The functions at the Cane Yard are coordinated by a foreman and the tasks are carried out by his team, which is comprised of three crane operators, a tipper operator, a heavy duty operator and a cane yard laborer.

CANE FARMERS DELIVERING THEIR CANE: The cane is discharged from the trucks/trailers by either the dumping table (by tilting) or the overhead cranes (by lifting). The cane is released into the feeder carrier, where it is conveyed firstly to the cane knives, where it is cut to pieces by a 2,500 horse power motor and then to the shredder where, as the name implies, the cane is shredded to bits by a 5,030 horse power shredder. Once shredded, the cane is ready to enter the extraction stage. Remember, that the better the cane preparation process, the better the returns to all stakeholders in the industry.

Meet Tower Hill Mill Employees at the Cane Yard:

Meet one of the foremen, Angel Wade, who must ensure that all equipment is functioning properly and make hourly records of temperatures, amperage and oil levels of all machines in his areas. He is the direct contact point between farmers and the mill, and must oversee the orderly discharge of cane from the trucks and trailers to keep the Yard at full efficiency. He is also in charge of ensuring that all safety policies and procedures are observed since the safety of both farmers and employees is central in all of BSI’s operations.


Meet one of the scale clerks, Genaro Baeza, who calculates the weights of trucks or trailers and keeps data of this information. He also issues tickets to farmers once their trucks have been weighed.



Meet one of the tipper operators, Joseito Chan, who is located in the Cane Yard Control room. He must ensure that the Feeder Carrier remains loaded with cane at all times, always mindful not to choke the cane leveler, the knife or the shredder. He must maintain a balance by feeding uniformly from each section of the yard so as to allow a good discharge ratio between the dumping table and the cranes.


Meet two of the mechanics, Teophilus Henry (L) & Farid Carlos (R), who work at the cane yard. They ensure that all machinery is working appropriately in order to maintain order and efficiency in the different phases the cane has to go through at the cane yard.


Meet one of the heavy duty operators, Keith Jones (L), and one of the cane yard laborers, Clifton Palacio (R). They ensure that all cane in the yard or cane spilled over from trucks is loaded in the cane carrier.



Meet one of the crane operators, Jorge Dominguez, who uses the cranes to transport sugar cane to the feeder carrier once the cane has been discharged from the trucks or trailers.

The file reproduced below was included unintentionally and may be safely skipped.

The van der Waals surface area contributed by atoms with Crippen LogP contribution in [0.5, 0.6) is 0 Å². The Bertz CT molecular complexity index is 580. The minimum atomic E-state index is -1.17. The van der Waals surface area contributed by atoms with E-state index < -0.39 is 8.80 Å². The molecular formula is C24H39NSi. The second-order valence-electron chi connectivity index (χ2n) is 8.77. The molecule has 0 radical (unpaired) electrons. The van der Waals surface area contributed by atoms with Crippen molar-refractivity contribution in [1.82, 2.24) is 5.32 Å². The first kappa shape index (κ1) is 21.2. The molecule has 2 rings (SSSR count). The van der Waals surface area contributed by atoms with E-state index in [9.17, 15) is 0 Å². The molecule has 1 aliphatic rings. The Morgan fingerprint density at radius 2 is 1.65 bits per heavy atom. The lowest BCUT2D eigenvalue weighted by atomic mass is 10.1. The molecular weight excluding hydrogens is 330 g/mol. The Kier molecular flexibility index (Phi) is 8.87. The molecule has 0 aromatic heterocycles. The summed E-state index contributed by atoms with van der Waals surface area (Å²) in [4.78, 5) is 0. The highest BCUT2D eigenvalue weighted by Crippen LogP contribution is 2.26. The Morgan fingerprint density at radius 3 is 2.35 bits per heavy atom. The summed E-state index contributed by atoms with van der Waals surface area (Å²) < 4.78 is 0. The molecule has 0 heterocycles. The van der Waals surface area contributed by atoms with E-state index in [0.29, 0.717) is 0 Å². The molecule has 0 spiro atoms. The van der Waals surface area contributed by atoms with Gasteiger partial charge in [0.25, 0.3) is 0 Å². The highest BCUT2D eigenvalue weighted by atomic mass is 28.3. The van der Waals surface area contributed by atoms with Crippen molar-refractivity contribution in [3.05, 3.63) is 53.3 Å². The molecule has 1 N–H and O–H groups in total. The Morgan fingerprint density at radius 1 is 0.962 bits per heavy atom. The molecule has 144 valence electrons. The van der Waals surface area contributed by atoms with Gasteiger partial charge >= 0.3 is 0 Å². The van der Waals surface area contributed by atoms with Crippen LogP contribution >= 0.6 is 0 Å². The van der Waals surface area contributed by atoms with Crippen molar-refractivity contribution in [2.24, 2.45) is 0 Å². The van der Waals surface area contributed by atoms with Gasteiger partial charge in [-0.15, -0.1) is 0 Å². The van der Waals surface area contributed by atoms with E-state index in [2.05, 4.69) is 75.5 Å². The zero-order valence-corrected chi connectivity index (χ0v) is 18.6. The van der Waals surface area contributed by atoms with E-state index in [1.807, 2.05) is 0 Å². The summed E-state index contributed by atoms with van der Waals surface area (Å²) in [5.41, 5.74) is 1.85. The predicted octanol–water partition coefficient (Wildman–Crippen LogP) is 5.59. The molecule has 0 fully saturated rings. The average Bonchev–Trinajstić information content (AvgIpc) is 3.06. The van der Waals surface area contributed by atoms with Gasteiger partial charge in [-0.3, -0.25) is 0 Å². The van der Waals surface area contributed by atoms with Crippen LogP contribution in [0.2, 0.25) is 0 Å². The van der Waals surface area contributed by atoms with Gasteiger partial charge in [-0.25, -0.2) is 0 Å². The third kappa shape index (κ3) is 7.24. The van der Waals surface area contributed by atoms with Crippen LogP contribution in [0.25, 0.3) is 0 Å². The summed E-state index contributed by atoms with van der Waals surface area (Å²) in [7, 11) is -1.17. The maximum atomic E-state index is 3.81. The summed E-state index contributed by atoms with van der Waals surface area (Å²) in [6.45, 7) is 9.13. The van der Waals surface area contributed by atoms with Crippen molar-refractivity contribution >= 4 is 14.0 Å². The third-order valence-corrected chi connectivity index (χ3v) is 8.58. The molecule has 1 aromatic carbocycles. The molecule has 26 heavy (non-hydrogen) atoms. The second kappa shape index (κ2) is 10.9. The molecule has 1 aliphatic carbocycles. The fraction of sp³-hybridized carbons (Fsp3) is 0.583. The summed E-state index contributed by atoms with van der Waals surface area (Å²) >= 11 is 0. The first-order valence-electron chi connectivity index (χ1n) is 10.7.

Posted on April 7, 2015 .

CLAC Meeting in Belize

The Latin American and Caribbean Network of Small Fair Trade Producers (CLAC) held its annual meeting in Corozal Town, Belize on May 28-30, 2014.
Fairtrade certified sugar cane farmers from Belize, Cuba, Costa Rica, Paraguay, Jamaica, and Guyana met to exchange experiences, discuss their challenges and receive feedback from fellow cane farmers on how to deal with these challenges. As the majority of these cane farmers belong to the African, Caribbean and Pacific (ACP) group, which is directly associated with the European Common Agricultural Policy Reform, cane producers from Mauritius and Fiji were also invited to the meeting. Fairtrade officials also attended the meeting since it was also organized in conjunction with the Fair Trade International- Global Product Management. Several representatives from the Belize Sugar Cane Farmers Association participated in this meeting.

As small sugar cane farmers face similar challenges around the world, participants looked at how they can take their future into their hands, and become ready especially for the new environment to be created in the European Union beyond 2017. Participants agreed to use sugar specific indicators which can be measured to demonstrate impact and achievements and assist them in lowering their costs of production and achieve efficiency. With the assistance of Fairtrade/Producer Network Support, participants also agreed to involve millers, research institutes and other relevant stakeholder institutions to assist them in their new initiatives to begin to implement the specific indicators.
The meeting concluded successfully with a field tour where participants were able to observe harvesting practices carried out in Belize. Participants departed for their respective countries with a commitment to strengthen the relationships and solidarity among cane farmers around the world.

Posted on April 7, 2015 .

Steps for Successful Land Preparation

planting image.jpg

A good land preparation is the foundation for good cane growth and maximum cane production over a cane cycle of 6-7 years. If the foundation is well done, the cane field will flourish. Here are some simple steps to follow: